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Yes, this is true. The point is that equivalence relations are the same thing as "equality after applying some function". In particular, there is an equivalence relation $\sim_f$ defined by $x\sim_f y$ if $f(x)=f(y)$. This equivalence relation contains all your pairs of points, so by definition it contains the minimal equivalence relation (call it $\sim$) ...

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Let $\mathcal{A}$ be a category of algebras over a monad over a regular (Barr-exact) category $\mathcal{X}$ in which regular epis split. Then $\mathcal{A}$ is also regular (Barr-Exact). In particular, assuming the axiom of choice, $\mathcal{A}$ is Barr-exact, if $\mathcal{X} = \mathsf{Set}$. A morphism is a regular epi, if it is the coequalizer of a pair ...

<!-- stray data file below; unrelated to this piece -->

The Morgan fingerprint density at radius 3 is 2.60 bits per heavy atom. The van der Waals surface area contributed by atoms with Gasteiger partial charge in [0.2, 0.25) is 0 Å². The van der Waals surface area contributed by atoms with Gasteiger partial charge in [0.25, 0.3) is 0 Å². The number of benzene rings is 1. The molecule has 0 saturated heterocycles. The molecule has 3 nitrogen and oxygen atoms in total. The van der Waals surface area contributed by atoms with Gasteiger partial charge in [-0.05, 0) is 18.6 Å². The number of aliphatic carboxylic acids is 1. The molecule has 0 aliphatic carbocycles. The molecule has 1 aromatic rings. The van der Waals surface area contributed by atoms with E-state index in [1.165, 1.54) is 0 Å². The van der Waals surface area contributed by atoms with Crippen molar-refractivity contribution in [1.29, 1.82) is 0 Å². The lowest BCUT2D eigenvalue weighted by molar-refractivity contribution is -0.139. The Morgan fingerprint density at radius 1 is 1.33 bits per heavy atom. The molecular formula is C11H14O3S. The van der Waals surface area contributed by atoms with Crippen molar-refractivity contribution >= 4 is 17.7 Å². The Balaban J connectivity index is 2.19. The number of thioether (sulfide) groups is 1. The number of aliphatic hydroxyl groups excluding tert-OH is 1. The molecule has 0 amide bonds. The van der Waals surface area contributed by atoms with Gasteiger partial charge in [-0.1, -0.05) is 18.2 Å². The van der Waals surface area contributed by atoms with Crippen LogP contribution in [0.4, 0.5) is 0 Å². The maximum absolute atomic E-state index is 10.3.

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You can use an injective resolution for $N$: let $E$ be injective and $0\to N\to E\to E/N\to 0$ be exact. Then the long exact sequence $$\DeclareMathOperator{\E}{Ext}\DeclareMathOperator{\H}{Hom} 0\to \H_R(\bigoplus_{i\in I}M_i,N)\to \H_R(\bigoplus_{i\in I}M_i,E)\to \H_R(\bigoplus_{i\in I}M_i,E/N)\to\\ \E_R^1(\bigoplus_{i\in I}M_i,N)\to \E_R^1(\bigoplus_{i\... 1 The proof is correct. If (C_i)_{i\in I} is any family of cochain complexes, then by writing out the definitions you immediately see H^n(\prod C_i)=\prod H^n(C_i). For if D denotes the differential on \prod C_i, d_i the differential on C_i, then H^n(\prod C_i)=Ker D/Im D=\prod Ker d_i/\prod Im d_I=\prod Ker d_i/ Im d_i=\prod H^n(C_i). 3 The sequence 0\rightarrow Mor(X,E')\rightarrow Mor(X,E)\rightarrow Mor(X,F) consists of of abelian groups, not of objects in the original category. So Lang is referring to the ordinary definition of exactness of sequences of maps of abelian groups. 4 It looks like you're trying to give a definition of the category of spans in the category of (finite) sets. In this case, composition will be given by pullback. Explicitly, given spans$$\begin{matrix} && A && \\ & {}^{f}{\swarrow} && {\searrow}^g \\ B &&&& C \end{matrix} \quad \text{and} \quad \begin{matrix} &...